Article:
Saudi women to start own busines without male permission

2018-02-18 19:32
Saudi woman driving. (Hasan Jamali, AP, file)

Saudi woman driving. (Hasan Jamali, AP, file)

Multimedia   ·   User Galleries   ·   News in Pictures Send us your pictures  ·  Send us your stories

Riyadh - Women in Saudi Arabia can now open their own businesses without the consent of a husband or male relative, as the kingdom pushes to expand a fast-growing private sector.

The policy change, announced by the Saudi government on Thursday, also marks a major step away from the strict guardianship system that has ruled the country for decades.

"Women can now launch their own businesses and benefit from (governmental) e-services without having to prove consent from a guardian," the ministry of commerce and investment said on its website.

Under Saudi Arabia's guardianship system, women are required to present proof of permission from a male "guardian" - normally the husband, father or brother - to do any government paperwork, travel or enroll in classes.

Long dependent on crude production for economic revenue, Saudi Arabia is pushing to expand the country's private sector, including an expansion of female employment under a reform plan for a post-oil era.

While women still face a host of restrictions in the ultraconservative Muslim kingdom, Saudi Arabia's public prosecutor's office this month said it would begin recruiting women investigators for the first time.

The kingdom has also opened 140 positions for women at airports and border crossings, a historic first that the government said drew 107 000 female applicants.

Crown Prince Mohammed bin Salman, the powerful heir to the Saudi throne, has been leading the drive to expand the role of women in the workforce in recent months.

His father, King Salman, in September approved the end of a decades-long ban on driving, which goes into effect in June.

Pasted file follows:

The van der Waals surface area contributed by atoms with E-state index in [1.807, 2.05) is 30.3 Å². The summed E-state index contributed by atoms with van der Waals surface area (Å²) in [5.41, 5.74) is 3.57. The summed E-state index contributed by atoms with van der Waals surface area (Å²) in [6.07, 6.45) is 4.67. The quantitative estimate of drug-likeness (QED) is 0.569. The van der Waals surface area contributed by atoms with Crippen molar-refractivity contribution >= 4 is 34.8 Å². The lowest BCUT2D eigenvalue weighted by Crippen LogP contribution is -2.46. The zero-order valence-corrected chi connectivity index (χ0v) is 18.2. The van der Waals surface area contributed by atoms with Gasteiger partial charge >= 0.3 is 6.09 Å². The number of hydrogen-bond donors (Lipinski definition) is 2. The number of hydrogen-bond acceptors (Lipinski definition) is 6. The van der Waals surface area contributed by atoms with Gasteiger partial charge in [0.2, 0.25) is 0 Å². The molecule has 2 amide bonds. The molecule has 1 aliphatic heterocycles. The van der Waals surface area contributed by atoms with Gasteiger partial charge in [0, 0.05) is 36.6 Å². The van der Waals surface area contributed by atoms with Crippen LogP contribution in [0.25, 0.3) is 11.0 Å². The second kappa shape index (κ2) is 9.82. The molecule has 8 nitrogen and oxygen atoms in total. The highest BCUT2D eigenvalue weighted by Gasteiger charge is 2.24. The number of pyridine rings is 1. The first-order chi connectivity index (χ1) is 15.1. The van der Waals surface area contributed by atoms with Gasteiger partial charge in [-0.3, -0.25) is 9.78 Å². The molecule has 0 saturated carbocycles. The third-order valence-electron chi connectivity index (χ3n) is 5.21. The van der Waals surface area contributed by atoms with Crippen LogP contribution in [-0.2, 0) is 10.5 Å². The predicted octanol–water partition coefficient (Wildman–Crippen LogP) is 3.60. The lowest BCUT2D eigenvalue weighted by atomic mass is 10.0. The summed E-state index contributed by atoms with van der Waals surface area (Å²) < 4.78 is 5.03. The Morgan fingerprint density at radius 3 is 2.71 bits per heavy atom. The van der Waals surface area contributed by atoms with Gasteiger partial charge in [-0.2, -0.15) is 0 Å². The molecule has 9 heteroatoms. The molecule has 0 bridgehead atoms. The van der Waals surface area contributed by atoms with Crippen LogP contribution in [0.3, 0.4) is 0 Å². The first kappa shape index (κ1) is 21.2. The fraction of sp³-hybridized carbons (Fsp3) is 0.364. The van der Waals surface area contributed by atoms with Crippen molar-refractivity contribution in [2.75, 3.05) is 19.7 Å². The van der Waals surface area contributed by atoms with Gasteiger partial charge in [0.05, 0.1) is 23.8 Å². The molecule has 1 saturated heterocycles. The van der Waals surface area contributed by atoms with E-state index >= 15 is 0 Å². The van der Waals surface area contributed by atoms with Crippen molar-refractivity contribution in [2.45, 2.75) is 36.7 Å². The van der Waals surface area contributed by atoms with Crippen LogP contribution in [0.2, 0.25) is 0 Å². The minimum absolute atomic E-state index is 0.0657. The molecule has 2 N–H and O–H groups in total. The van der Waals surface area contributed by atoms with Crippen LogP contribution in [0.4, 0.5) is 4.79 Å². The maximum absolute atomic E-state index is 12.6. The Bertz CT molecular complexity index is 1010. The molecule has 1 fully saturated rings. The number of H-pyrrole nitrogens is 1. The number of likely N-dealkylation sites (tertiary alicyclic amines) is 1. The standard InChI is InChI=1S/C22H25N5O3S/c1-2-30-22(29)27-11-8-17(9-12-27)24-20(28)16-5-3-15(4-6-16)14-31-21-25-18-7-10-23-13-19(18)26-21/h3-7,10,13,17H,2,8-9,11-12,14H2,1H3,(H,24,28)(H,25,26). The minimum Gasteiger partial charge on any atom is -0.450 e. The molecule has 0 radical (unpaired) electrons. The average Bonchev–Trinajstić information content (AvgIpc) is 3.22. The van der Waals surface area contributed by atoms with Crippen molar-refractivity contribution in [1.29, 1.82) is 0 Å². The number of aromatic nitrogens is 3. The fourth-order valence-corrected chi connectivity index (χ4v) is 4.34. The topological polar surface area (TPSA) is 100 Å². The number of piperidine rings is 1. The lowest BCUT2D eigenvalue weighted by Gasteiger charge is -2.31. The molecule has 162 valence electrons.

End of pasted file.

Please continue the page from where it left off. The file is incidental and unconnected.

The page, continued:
The 32-year-old prince pledged a "moderate, open" Saudi Arabia in October, breaking with ultra-conservative clerics in favour of an image catering to foreign investors and Saudi youth.

Prince Mohammed is widely seen as the chief architect behind Saudi Arabia's "Vision 2030" reform programme, which seeks to elevate the percentage of women in the work force from 22% to nearly one-third.

Read more on:    saudi arabia

Join the conversation! encourages commentary submitted via MyNews24. Contributions of 200 words or more will be considered for publication.

We reserve editorial discretion to decide what will be published.
Read our comments policy for guidelines on contributions.

Inside News24

Traffic Alerts
There are new stories on the homepage. Click here to see them.


Create Profile

Creating your profile will enable you to submit photos and stories to get published on News24.

Please provide a username for your profile page:

This username must be unique, cannot be edited and will be used in the URL to your profile page across the entire network.


Location Settings

News24 allows you to edit the display of certain components based on a location. If you wish to personalise the page based on your preferences, please select a location for each component and click "Submit" in order for the changes to take affect.

Facebook Sign-In

Hi News addict,

Join the News24 Community to be involved in breaking the news.

Log in with Facebook to comment and personalise news, weather and listings.